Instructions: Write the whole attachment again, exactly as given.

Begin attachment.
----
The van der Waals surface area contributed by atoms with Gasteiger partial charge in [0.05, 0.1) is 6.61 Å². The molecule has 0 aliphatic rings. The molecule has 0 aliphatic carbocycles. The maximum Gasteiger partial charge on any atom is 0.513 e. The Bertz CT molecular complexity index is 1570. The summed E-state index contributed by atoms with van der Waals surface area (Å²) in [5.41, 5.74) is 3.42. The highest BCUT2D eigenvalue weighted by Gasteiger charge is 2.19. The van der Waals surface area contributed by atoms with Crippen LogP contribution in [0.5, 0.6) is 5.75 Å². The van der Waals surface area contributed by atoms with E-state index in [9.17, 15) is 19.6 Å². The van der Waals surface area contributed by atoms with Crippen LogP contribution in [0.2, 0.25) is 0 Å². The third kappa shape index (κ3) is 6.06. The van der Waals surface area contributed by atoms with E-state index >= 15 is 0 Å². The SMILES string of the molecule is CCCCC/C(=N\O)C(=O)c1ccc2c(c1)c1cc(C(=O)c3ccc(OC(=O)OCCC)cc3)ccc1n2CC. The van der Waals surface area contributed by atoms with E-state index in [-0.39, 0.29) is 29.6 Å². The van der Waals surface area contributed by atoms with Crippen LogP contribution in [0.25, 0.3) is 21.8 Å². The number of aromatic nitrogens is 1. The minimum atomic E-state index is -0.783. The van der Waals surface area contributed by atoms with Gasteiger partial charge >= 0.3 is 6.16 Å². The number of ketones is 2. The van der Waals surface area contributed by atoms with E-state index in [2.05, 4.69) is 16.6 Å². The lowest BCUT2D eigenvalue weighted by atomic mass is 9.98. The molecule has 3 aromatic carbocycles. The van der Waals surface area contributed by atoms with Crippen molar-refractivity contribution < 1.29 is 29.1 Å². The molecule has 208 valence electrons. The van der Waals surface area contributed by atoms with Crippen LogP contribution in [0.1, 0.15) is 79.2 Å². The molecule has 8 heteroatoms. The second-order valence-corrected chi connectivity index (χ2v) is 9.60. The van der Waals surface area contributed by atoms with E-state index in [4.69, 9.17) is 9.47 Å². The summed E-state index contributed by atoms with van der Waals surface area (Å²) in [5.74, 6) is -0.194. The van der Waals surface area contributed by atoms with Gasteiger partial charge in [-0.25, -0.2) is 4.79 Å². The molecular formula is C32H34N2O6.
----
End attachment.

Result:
The van der Waals surface area contributed by atoms with Gasteiger partial charge in [0.05, 0.1) is 6.61 Å². The molecule has 0 aliphatic rings. The molecule has 0 aliphatic carbocycles. The maximum Gasteiger partial charge on any atom is 0.513 e. The Bertz CT molecular complexity index is 1570. The summed E-state index contributed by atoms with van der Waals surface area (Å²) in [5.41, 5.74) is 3.42. The highest BCUT2D eigenvalue weighted by Gasteiger charge is 2.19. The van der Waals surface area contributed by atoms with Crippen LogP contribution in [0.5, 0.6) is 5.75 Å². The van der Waals surface area contributed by atoms with E-state index in [9.17, 15) is 19.6 Å². The van der Waals surface area contributed by atoms with Crippen LogP contribution in [0.2, 0.25) is 0 Å². The third kappa shape index (κ3) is 6.06. The van der Waals surface area contributed by atoms with E-state index >= 15 is 0 Å². The SMILES string of the molecule is CCCCC/C(=N\O)C(=O)c1ccc2c(c1)c1cc(C(=O)c3ccc(OC(=O)OCCC)cc3)ccc1n2CC. The van der Waals surface area contributed by atoms with E-state index in [-0.39, 0.29) is 29.6 Å². The van der Waals surface area contributed by atoms with Crippen LogP contribution in [0.25, 0.3) is 21.8 Å². The number of aromatic nitrogens is 1. The minimum atomic E-state index is -0.783. The van der Waals surface area contributed by atoms with Gasteiger partial charge >= 0.3 is 6.16 Å². The number of ketones is 2. The van der Waals surface area contributed by atoms with E-state index in [2.05, 4.69) is 16.6 Å². The lowest BCUT2D eigenvalue weighted by atomic mass is 9.98. The molecule has 3 aromatic carbocycles. The van der Waals surface area contributed by atoms with Crippen molar-refractivity contribution < 1.29 is 29.1 Å². The molecule has 208 valence electrons. The van der Waals surface area contributed by atoms with Crippen LogP contribution in [0.1, 0.15) is 79.2 Å². The molecule has 8 heteroatoms. The second-order valence-corrected chi connectivity index (χ2v) is 9.60. The van der Waals surface area contributed by atoms with E-state index in [4.69, 9.17) is 9.47 Å². The summed E-state index contributed by atoms with van der Waals surface area (Å²) in [5.74, 6) is -0.194. The van der Waals surface area contributed by atoms with Gasteiger partial charge in [-0.25, -0.2) is 4.79 Å². The molecular formula is C32H34N2O6.